One of the most important skills any of us can learn is how to be a good listener. It’s an interesting paradox that, in order to be known as a great conversationalist you must first become a great listener. And, one of the four foundational skills of the customer service masters is to be a good listener. I’ve compiled my list of the top 10 ways to be a good listener.
Here’s my list:
- Lose distractions. Put down your smart phone, close your laptop, close your book, and lose the daydream. Think about how it makes you feel when you’re trying to talk with someone who’s texting or Facebooking. Really, it’s just rude.
- Don’t finish thoughts or sentences for the other person. You really don’t know what the other person is thinking or is going to say. My wife and I are very close. We have a great relationship. We’ve found that, as close as we are, when we finish sentences for each other, we only get it right about half the time. If two people who are as close as we are only get it right about half the time, imagine how often you’ll fail when you finish a sentence or thought for your end user or your customer. Don’t do it.
- Don’t get defensive. If the other person is sharing information about you or your performance, it’s easy to get defensive if they’re saying something with which we don’t agree. It’s a sign of maturity and emotional intelligence to take it in, reflect on the information, and thank the other person for their feedback. You never know, they may have a couple of good points that could help you become a better person. When we get defensive, it’s easy to overlook good feedback.
- Paraphrase what you just heard. Say something like, “Let me repeat that back to make sure I understand what you meant.” Then, paraphrase what was just said, using your own words, and ask if that’s what the other person meant.
- Listen to understand, not respond. This is the great wisdom of Stephen Covey’s habit number five in his book The Seven Habits of Highly Effective People. Most of us listen with the intent to respond. While the other person is speaking, we’re perhaps listening closely, but we’re formulating our response. How will you listen differently if your objective is to truly understand the meaning of what the other person is saying and not just to prepare your response?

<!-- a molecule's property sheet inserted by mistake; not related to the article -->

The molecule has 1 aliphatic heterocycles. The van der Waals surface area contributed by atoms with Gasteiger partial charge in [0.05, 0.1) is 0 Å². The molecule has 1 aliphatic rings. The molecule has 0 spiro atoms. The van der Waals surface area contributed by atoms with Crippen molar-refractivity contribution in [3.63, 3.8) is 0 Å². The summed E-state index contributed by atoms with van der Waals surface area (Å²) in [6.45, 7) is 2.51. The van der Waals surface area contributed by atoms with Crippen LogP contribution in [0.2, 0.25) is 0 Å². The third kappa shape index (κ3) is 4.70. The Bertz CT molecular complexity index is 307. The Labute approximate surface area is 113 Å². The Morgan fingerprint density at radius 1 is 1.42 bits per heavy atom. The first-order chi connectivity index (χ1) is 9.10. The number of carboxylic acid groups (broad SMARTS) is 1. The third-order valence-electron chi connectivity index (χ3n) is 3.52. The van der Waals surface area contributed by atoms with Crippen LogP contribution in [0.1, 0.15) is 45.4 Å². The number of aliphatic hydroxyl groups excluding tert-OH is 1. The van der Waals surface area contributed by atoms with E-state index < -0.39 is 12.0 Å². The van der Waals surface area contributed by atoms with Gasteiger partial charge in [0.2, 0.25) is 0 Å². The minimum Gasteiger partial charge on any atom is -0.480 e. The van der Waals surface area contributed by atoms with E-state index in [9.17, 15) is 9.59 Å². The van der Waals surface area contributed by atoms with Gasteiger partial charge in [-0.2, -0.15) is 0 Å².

- Make good eye contact. This means looking the other person in the eye, but it doesn’t mean staring them down! There’s a fine line between maintaining good eye contact and being creepy. Here’s how to do it right: Mirror the actions of the person with whom you’re speaking. If they look away, you should look away. Of course, don’t mirror them exactly or they’ll think you’re mocking them, but use their eye contact as a means of gaining clues as to their level of comfort. Wait a couple of seconds before changing your eye contact and eventually you’ll develop a rhythm in the conversation.
- Allow natural pauses in the conversation. In our CNN world, we’ve come to believe that there should be no dead air. Our conversations become rapid-fire events with no room to breathe. Toastmasters International talks about the importance of the stately pause. I often wonder if conversations a hundred years ago were more relaxed than they are today. Give your conversation room to breathe, time to process what was just said.
- Be honestly empathetic. Try to imagine how the other person feels. Put yourself in their shoes. Avoid trite clichés such as “I know exactly how you feel”, because you don’t know exactly how the other person feels. Perhaps you’ve been in a similar situation and it’s certainly okay to mention that. Just remember, when you’re listening to another person, your fellow human being, it’s not about you, it’s about them. Don’t steal their thunder!
- Keep an open mind. Tom Kida, in his book Don’t Believe Everything You Think, says we seek to confirm rather than deny our pre-existing beliefs. If someone says something that conflicts with what you believe, make a conscious effort to keep an open mind to new information or a different way of looking at things.
- Stop talking! When we’re talking, the only things we hear are things we already know. When we listen, we gain new information, new insights, and new ways of looking at things. I work with a vendor who is very good at what he does, but I frequently have to tell him to stop talking so he can hear what I have to say about a particular project or problem. Just stop talking. When you do talk, ask lots of open-ended questions and give the other person the gift of listening.
Follow these 10 rules for being a good listener and you’ll learn lots of new information and gain a reputation as a great conversationalist, along with lots of happy customers.
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